Positive news for freight demand as retail and manufacturing advance
Economic data from the goods side of the economy continued to trend in a positive direction in June, as both retail sales and industrial production posted solid gains. Retail continues to be a bright spot in the freight economy, while manufacturing looks to gather some momentum after a dismal start to 2019.
The Census Bureau reported that total retail sales rose 0.4 percent in June from May’s levels after a downwardly-revised 0.4 percent increase in the previous month. This beat consensus estimates of a 0.1 percent gain and marks the fourth consecutive monthly increase in the retail sector. Year-over-year growth in total retail sales rose to 3.4 percent in June, up from 2.9 percent in the previous month.
For the second straight month, growth in the retail sector was generally broad-based, as sales in 11 of the 13 major industries in the sector saw higher sales in June. An impressive 1.7 percent gain in sales at nonstore (mostly online) retailers topped all industries in June, driving year-over-year growth up to 13.4 percent. Electronics and appliance stores and gasoline stations were the only two industries with falling sales in June, with the latter affected by falling gas prices in the economy. Core retail sales, which exclude auto and gasoline purchases, rose by an impressive 0.7 percent in June with year-over-year growth rising to 3.4 percent.
Retail continues to be a consistent source of strength in the freight economy, particularly as it relates to trucking and parcel demand. Most of the goods movements between warehouses and retail locations occurs by either truckload, less-than-truckload or parcel shipments, and after a brief early year lull, retail trends have clearly turned upward throughout the second quarter. Year-over-year growth has still clearly shifted into lower gear after impressive growth in the second and third quarters of 2018, but remains generally solid, hovering around 3-3.5 percent.
Factory output improves, led by the first gain in manufacturing of 2019
In the industrial sector, total production was unchanged in June from May’s levels, falling slightly short of consensus estimates of a 0.1 percent gain. Year-over year growth slipped to 1.3 percent as a result, down from 2.1 percent in the previous month.
Industrial output in June was hampered by a 3.8 percent decline in utility production, more than reversing the decline in utilities from the previous month helped by a surge in utility production, which rose 2.1 percent in May. Manufacturing industrial production, which excludes mining and utility production from the total, rose by 0.4 percent. This marks the second consecutive gain in manufacturing output after declining in each of the first four months of the year, though difficult comparisons to last year pushed yearly growth down to 0.4 percent.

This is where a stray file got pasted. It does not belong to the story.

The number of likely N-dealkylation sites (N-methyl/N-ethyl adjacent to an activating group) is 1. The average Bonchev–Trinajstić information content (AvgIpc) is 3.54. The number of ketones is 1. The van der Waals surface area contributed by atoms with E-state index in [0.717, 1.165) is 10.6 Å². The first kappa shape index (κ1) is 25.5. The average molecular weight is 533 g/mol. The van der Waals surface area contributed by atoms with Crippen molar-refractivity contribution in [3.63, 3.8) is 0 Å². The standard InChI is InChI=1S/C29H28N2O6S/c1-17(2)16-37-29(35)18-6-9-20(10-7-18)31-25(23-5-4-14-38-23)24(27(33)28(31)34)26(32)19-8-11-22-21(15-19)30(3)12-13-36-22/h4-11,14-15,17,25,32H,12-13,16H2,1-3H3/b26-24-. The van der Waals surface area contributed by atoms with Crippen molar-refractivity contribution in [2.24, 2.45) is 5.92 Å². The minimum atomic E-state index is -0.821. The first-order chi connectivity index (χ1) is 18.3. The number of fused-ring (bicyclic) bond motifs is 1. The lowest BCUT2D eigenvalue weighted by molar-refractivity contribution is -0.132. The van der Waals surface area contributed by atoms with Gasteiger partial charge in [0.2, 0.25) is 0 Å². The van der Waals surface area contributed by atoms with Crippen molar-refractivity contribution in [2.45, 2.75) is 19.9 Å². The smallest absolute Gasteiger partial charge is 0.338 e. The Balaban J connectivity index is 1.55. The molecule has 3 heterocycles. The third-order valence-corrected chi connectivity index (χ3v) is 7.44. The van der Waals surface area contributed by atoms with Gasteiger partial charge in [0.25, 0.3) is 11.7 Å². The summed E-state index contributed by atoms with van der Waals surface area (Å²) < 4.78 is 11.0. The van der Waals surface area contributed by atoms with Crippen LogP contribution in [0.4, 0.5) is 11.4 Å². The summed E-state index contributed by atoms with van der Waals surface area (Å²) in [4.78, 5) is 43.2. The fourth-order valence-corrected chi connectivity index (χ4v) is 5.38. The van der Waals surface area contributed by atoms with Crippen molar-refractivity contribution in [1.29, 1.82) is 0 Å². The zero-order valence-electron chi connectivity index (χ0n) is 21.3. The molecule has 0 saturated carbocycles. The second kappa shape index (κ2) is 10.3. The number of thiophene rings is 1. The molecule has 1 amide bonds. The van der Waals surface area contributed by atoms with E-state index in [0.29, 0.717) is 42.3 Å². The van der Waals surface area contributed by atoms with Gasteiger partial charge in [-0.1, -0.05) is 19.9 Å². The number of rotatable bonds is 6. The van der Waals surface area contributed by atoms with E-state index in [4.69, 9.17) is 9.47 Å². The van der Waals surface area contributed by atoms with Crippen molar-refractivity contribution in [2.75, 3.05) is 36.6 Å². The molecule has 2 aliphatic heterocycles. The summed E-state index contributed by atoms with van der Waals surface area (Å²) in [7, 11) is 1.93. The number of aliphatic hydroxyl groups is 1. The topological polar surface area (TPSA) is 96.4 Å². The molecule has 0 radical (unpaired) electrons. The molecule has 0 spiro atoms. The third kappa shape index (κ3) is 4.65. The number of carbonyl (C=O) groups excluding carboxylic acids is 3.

As was the case in May, there was still plenty of weakness in manufacturing in June despite the healthy overall gain. Nearly half of the gain during the month was driven by a jump in auto production, which rose 2.6 percent from May’s levels. Nearly one-third of the major industries in the sector reporting declining output. This included sizeable drops in machinery, furniture and electrical equipment manufacturing. This would suggest that the manufacturing sector still hasn’t completely turned the corner despite the gains in May and June
Behind the numbers
On the retail side, June’s results reinforce the view that some of the weakness early in the year was just a temporary hiccup. Fundamentals for consumer spending – hiring, income growth, consumer confidence, credit conditions and inflation – are all conducive to solid growth going forward, and as long as these supporting conditions exist, overall retail activity should be fine. Consumer spending on goods was one of the areas of weakness in the first quarter GDP results, but it should be one of the few sources of strength when second quarter numbers are released later this month.
Oddly enough, this improvement in retail sales has not translated into any improved hiring in the sector. Employment figures from the Bureau of Labor Statistics show that retail employment has declined in each of the past four months even as hiring in the overall economy has continued at a respectable pace. This just serves as a reminder that even though retail performance is holding up well, the sector itself is still in the process of transforming as online shopping continues to displace traditional brick and mortar retail outlets. This has structural implications for freight activity in the economy, as e-commerce channels often involve a drastically different logistics setup.
For the manufacturing sector, the back to back gains in output are certainly a welcomed sign after some early year concerns that manufacturing was on the verge of a far more severe decline. Still, it is worth noting that the combined gains in May and June were not enough to offset April’s decline in manufacturing. Manufacturing production has declined outright in both the first and the second quarter, which is the first time that has occurred since the start of 2016. Right now, manufacturing production is about equal to where it was at this point last year, and it is unlikely that year-over-year growth makes any significant improvement over the next couple of months.
Ibrahiim Bayaan is FreightWaves’ Chief Economist. He writes regularly on all aspects of the economy and provides context with original research and analytics on freight market trends. Never miss his commentary by subscribing.